Koch Scholars Program

The Koch Scholars Program (KSP) challenges students to think critically. The primary goal of the program is to instill students with an appreciation for deep, meaningful dialogue—and for the ideas and literature that inspire such discussion. KSP participants receive a $1,000 stipend for their participation in the program.

Reading discussions are conducted according to the Socratic method. Students are expected to question their initial impressions and to listen carefully to the observations of their fellow students. Civil disagreement with one another and the texts is not only accepted, but actively encouraged.

Applications for the Fall 2020 Koch Scholars Program must be received by April 8th.

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Program Details

  • Meetings are held Tuesdays at 5:00 p.m.
  • 15 books are provided
  • Students participate in discussions online and in-person
  • Dinner is provided at weekly discussions
  • Students from any academic background may apply

Program History

The Koch Scholars Program is a 15-week student reading group hosted by the Center for Growth and Opportunity at Utah State University. The reading group, which first started in 2005, is comprised of 15 students and a few faculty advisers who meet weekly to discuss classic and contemporary literary works over dinner. The Koch Scholars Program is made possible through a generous gift from the Charles Koch Foundation.

Spring 2019 Reading List

Theme: Iconoclastic Freakonomics

Beyond Politics
Randy T Simmons
Myth of the Robber Barons
Burton W. Folsom, Jr.
The Gifts of Athena
Joel Mokyr
Doing Bad By Doing Good
Christopher Coyne
The Thing Itself
Michael Munger
WTF?! and The Invisible Hook
Peter Leeson
The Long Divergence
Timur Kuran
DEAD — Tyranny Comes Home
Abigail R. Hall and Christopher Coyne
Hidden Order
David D. Friedman
The Rational Optimist
Matt Ridley
The Social Order of the Underworld
David Skarbek
Community Revival in the Wake of Disaster
Laura E. Grube, Stefanie Haeffele-Balch, Virgil Henry Storr
Markets without Limits
Jason Brennan and Peter Jaworski

Past Themes

Conceptualizations of Modern War

  • The Face of Battle, John Keegan
  • The Price of Glory, Alistair Horne
  • Band of Brothers, Stephen Ambrose
  • The Illiad, (translated by Robert Fagles) Homer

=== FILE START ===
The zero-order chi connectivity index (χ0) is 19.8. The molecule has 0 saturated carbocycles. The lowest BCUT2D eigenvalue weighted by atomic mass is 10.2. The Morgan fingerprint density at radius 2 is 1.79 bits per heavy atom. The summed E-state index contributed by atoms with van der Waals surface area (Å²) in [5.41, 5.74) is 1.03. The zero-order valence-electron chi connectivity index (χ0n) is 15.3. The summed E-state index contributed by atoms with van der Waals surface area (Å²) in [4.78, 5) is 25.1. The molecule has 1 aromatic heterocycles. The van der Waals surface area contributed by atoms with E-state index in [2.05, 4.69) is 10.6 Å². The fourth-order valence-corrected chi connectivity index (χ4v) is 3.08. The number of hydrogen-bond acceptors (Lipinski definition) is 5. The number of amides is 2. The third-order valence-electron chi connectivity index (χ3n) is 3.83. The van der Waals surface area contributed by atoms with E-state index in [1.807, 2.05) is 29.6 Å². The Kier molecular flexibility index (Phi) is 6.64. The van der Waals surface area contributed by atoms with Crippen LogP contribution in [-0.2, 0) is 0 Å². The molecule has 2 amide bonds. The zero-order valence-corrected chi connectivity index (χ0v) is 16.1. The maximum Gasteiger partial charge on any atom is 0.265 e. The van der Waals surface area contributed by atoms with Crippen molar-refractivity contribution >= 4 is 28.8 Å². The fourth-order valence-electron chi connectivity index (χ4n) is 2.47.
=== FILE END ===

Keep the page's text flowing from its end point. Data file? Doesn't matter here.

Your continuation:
• The Stars in Their Courses, Shelby Foote
  • Cold Mountain, Charles Frazer
  • Goodbye to All That, Robert Graves
  • Goodbye Darkness, William Manchester
  • The Guns of August, Barbara Tuchman
  • The Frozen Chosen, Thomas Cleaver
  • They Marched into Sunlight, David Maraniss
  • Black Hawk Down, Mark Bowden
  • We Were Soldiers Once … and Young, Harold G. Moore and Joseph L. Galloway

The American Founding

  • Colonies to Nation, 1763-1789, Jack P. Greene\
  • Narrative of the Life of Frederick Douglass, Frederick Douglass
  • What They Fought For 1861-1865, James M. McPherson
  • What the Anti-Federalists Were For, Herbert J. Storing
  • The Federalist, Alexander Hamilton
  • The Second Treatise of Government and A Letter Concerning Toleration, John Locke

Law, Property Rights, and Social Responsibility

  • Order Without Law, Robert C. Ellickson
  • Anarchy Unbound, Peter Leeson
  • Discovery – A Memoir, Vernon L. Smith
  • The Social Order of the Underworld, David Skarbek
  • Law for the Elephant, John Phillip Reid
  • The Use of Knowledge in Society, Friedrich A. Hayek
  • The Not So Wild, Wild West, Terry L. Anderson
  • The Law, Frederic Bastiat

Law, Property Rights, and Social Responsibility

  • The Backslider, Levi S. Peterson
  • The Dispossessed, Ursula K. Le Guin
  • The Handmaid’s Tale, Margaret Atwood
  • Henry V, William Shakespeare
  • The Book Thief, Markus Zusak
  • The Jungle, Upton Sinclair
  • The Hunger Games: Catching Fire, Suzanne Collins
  • Gulliver’s Travels, Jonathan Swift

Participating in Koch Scholars gave me the opportunity to analyze the things I read and discuss them in a way that allowed me to learn from the depth of the text. The analysis and discussion with professors and other scholars added tremendous value to my academic experience. I’ve been exposed to new ideas and points of view, gained a better understanding of issues faced by our society, and want to make a difference in the world.

-Isaac Rhea, Spring 2018 Koch Scholar